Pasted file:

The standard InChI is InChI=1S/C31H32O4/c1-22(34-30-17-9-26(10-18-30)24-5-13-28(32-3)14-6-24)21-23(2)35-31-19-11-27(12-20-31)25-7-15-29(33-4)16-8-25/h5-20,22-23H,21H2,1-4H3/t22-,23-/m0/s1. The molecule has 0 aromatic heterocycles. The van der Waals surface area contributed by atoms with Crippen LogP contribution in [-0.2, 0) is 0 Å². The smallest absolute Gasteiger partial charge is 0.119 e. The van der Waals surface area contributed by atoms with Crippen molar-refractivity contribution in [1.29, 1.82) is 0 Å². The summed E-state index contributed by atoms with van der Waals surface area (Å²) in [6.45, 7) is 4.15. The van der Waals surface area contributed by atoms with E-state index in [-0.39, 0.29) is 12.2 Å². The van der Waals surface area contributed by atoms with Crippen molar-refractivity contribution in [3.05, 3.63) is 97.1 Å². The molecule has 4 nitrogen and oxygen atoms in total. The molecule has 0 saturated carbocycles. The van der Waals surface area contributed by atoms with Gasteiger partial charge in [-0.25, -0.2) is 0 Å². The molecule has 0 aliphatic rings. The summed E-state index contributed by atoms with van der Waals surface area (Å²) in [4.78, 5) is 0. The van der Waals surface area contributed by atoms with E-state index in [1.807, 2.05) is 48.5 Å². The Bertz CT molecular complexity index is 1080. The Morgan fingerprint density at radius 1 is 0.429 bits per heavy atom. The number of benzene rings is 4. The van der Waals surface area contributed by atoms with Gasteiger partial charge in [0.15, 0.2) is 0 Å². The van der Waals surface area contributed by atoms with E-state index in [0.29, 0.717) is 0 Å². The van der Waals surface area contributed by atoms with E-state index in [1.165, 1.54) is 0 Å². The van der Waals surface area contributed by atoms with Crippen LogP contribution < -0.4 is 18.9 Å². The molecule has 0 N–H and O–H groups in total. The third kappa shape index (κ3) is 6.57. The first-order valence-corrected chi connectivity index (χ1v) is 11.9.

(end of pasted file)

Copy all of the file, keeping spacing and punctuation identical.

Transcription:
The standard InChI is InChI=1S/C31H32O4/c1-22(34-30-17-9-26(10-18-30)24-5-13-28(32-3)14-6-24)21-23(2)35-31-19-11-27(12-20-31)25-7-15-29(33-4)16-8-25/h5-20,22-23H,21H2,1-4H3/t22-,23-/m0/s1. The molecule has 0 aromatic heterocycles. The van der Waals surface area contributed by atoms with Crippen LogP contribution in [-0.2, 0) is 0 Å². The smallest absolute Gasteiger partial charge is 0.119 e. The van der Waals surface area contributed by atoms with Crippen molar-refractivity contribution in [1.29, 1.82) is 0 Å². The summed E-state index contributed by atoms with van der Waals surface area (Å²) in [6.45, 7) is 4.15. The van der Waals surface area contributed by atoms with E-state index in [-0.39, 0.29) is 12.2 Å². The van der Waals surface area contributed by atoms with Crippen molar-refractivity contribution in [3.05, 3.63) is 97.1 Å². The molecule has 4 nitrogen and oxygen atoms in total. The molecule has 0 saturated carbocycles. The van der Waals surface area contributed by atoms with Gasteiger partial charge in [-0.25, -0.2) is 0 Å². The molecule has 0 aliphatic rings. The summed E-state index contributed by atoms with van der Waals surface area (Å²) in [4.78, 5) is 0. The van der Waals surface area contributed by atoms with E-state index in [1.807, 2.05) is 48.5 Å². The Bertz CT molecular complexity index is 1080. The Morgan fingerprint density at radius 1 is 0.429 bits per heavy atom. The number of benzene rings is 4. The van der Waals surface area contributed by atoms with Gasteiger partial charge in [0.15, 0.2) is 0 Å². The van der Waals surface area contributed by atoms with E-state index in [0.29, 0.717) is 0 Å². The van der Waals surface area contributed by atoms with E-state index in [1.165, 1.54) is 0 Å². The van der Waals surface area contributed by atoms with Crippen LogP contribution < -0.4 is 18.9 Å². The molecule has 0 N–H and O–H groups in total. The third kappa shape index (κ3) is 6.57. The first-order valence-corrected chi connectivity index (χ1v) is 11.9.